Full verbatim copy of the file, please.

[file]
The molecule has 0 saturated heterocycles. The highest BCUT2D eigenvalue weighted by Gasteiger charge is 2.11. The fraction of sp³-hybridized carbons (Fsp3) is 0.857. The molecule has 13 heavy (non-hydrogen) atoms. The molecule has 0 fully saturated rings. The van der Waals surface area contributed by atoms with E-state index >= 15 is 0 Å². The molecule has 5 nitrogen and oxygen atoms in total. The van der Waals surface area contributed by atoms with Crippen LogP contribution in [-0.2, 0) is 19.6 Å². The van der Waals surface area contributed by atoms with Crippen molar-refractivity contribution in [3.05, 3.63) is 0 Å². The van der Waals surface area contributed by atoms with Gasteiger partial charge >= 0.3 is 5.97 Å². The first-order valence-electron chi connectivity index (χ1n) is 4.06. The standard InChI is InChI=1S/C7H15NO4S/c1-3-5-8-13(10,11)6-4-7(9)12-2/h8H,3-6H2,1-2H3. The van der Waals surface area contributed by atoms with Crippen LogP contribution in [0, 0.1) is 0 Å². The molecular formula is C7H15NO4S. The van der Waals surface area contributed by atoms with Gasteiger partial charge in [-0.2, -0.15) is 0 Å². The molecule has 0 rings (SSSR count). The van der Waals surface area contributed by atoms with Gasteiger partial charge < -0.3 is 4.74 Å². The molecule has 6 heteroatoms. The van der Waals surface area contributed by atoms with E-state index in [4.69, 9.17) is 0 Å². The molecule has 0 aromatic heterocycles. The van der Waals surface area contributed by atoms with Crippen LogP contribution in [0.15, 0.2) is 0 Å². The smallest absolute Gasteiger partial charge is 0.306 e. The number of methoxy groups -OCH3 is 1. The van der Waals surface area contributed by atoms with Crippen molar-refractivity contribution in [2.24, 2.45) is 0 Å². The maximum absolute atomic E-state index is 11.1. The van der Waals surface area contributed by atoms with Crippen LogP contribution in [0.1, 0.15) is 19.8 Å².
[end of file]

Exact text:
The molecule has 0 saturated heterocycles. The highest BCUT2D eigenvalue weighted by Gasteiger charge is 2.11. The fraction of sp³-hybridized carbons (Fsp3) is 0.857. The molecule has 13 heavy (non-hydrogen) atoms. The molecule has 0 fully saturated rings. The van der Waals surface area contributed by atoms with E-state index >= 15 is 0 Å². The molecule has 5 nitrogen and oxygen atoms in total. The van der Waals surface area contributed by atoms with Crippen LogP contribution in [-0.2, 0) is 19.6 Å². The van der Waals surface area contributed by atoms with Crippen molar-refractivity contribution in [3.05, 3.63) is 0 Å². The van der Waals surface area contributed by atoms with Gasteiger partial charge >= 0.3 is 5.97 Å². The first-order valence-electron chi connectivity index (χ1n) is 4.06. The standard InChI is InChI=1S/C7H15NO4S/c1-3-5-8-13(10,11)6-4-7(9)12-2/h8H,3-6H2,1-2H3. The van der Waals surface area contributed by atoms with Crippen LogP contribution in [0, 0.1) is 0 Å². The molecular formula is C7H15NO4S. The van der Waals surface area contributed by atoms with Gasteiger partial charge in [-0.2, -0.15) is 0 Å². The molecule has 0 rings (SSSR count). The van der Waals surface area contributed by atoms with Gasteiger partial charge < -0.3 is 4.74 Å². The molecule has 6 heteroatoms. The van der Waals surface area contributed by atoms with E-state index in [4.69, 9.17) is 0 Å². The molecule has 0 aromatic heterocycles. The van der Waals surface area contributed by atoms with Crippen LogP contribution in [0.15, 0.2) is 0 Å². The smallest absolute Gasteiger partial charge is 0.306 e. The number of methoxy groups -OCH3 is 1. The van der Waals surface area contributed by atoms with Crippen molar-refractivity contribution in [2.24, 2.45) is 0 Å². The maximum absolute atomic E-state index is 11.1. The van der Waals surface area contributed by atoms with Crippen LogP contribution in [0.1, 0.15) is 19.8 Å².